The 2019 Grand Prix d’Horlogerie de Genève’s Jewellery category is for watches demonstrating exceptional mastery of the art of jewelry and gem-setting, “also distinguished by the choice of stones.” It’s difficult to judge these pieces by photos alone, but our panel does its best and ends up with a majority favorite.
About Ian Skellern
I am the co-founder and technical editor of Quill & Pad. I am also a Swiss-based independent journalist specializing in high-end watches and founder of 'underthedial', a digital communication agency focusing on independent brands. I am also the author of 'Hands of Time,' a book celebrating the 25th anniversary of the AHCI (Académie Horlogère des Créateurs Indépendants).
Entries by Ian Skellern
The Grand Prix d’Horlogerie de Genève 2019’s rules state that this category is for watches only “linked” to the world of diving, but rightly or wrongly our panel is looking for serious diver’s watches. These are watches you are most likely to see on wrists, though perhaps not underwater. And the panel is seriously split. What do you think?
Five panelists, three to four predicted winners, and a possible Aiguille d’Or winner: the 2019 Grand Prix d’Horlogerie de Genève Mechanical Exception category has it all, including an atomic clock and another time indication that is likely to make you think you have taken LSD!
The 2019 Grand Prix d’Horlogerie de Genève Calendar and Astronomy category is for mechanical watches comprising at least one calendar and/or astronomical complication. And this year all six watches have strong chances at the prize. Our panel isn’t unanimous in selecting a winner, but close to it: the moon wins!
We recently received a message from a reader considering buying a stainless steel Rolex Daytona with ceramic bezel. He seems to have found a nice piece, box and papers, unworn, at a (seemingly) reasonable price. However, he asks, is it sensible to buy at double the retail price?
The Grand Prix d’Horlogerie de Genève’s 2019 Chronometry category awards mechanical watches comprising at least one tourbillon and/or a special escapement and/or another development improving chronometry (precision timekeeping). Our panel clearly wishes that there were more empirical evidence for the claims of high precision and is split on the winner. What’s your favorite?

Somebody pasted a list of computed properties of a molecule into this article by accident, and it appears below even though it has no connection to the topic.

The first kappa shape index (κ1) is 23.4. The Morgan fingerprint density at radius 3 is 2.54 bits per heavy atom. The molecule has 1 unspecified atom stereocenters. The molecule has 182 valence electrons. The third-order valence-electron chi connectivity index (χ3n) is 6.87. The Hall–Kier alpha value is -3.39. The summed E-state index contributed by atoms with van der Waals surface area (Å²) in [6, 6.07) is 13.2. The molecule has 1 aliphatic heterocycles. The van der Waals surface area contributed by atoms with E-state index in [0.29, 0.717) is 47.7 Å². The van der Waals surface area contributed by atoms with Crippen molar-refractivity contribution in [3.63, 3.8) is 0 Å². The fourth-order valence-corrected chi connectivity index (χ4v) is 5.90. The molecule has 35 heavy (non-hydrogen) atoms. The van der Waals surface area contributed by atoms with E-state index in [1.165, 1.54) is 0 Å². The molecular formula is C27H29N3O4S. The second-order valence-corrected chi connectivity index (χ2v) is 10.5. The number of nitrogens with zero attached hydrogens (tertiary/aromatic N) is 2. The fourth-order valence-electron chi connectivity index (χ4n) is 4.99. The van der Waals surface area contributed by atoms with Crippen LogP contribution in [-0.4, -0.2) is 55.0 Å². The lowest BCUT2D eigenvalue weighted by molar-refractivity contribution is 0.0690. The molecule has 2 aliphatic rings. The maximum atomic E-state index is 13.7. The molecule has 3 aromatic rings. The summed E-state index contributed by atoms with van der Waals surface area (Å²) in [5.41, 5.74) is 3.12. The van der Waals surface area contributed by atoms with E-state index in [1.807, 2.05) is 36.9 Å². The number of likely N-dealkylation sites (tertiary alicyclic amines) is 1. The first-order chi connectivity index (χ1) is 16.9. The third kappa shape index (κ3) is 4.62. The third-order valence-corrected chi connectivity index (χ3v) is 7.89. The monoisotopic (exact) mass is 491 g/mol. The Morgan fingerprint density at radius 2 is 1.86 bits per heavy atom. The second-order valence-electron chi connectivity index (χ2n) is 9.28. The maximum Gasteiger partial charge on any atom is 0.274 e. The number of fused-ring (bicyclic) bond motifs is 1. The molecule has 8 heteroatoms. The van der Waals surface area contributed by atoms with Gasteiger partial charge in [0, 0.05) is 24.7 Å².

The GPHG Chronograph category is interesting this year thanks to the mix of the old and the new, including a brand-new futuristic material in one and a record-breaking thinness in another. Our jury is split on choosing a winner, but not quite split down the middle.
The GPHG Iconic category is for watches entered as “men’s or ladies watches from an emblematic collection that has exercised a lasting influence on watchmaking history and the watch market for more than 25 years.” Our panel is split, but has a clear favorite. Is it also yours?
The GPHG’s Men’s Complication category awards “men’s watches that are remarkable in terms of their mechanical creativity and complexity. They may feature classic and/or innovative complications and indications like world time, dual time, or other types of models.” And our panel is split. Again.
The GPHG foundation describes the Men’s category for watches entered into the 2019 Grand Prix d’Horlogerie de Genève as containing indications for only hours, minutes, seconds, simple date, power reserve, and classic moon phase. Here our panelists select their favorites from the six shortlisted watches, and the reactions are quite mixed.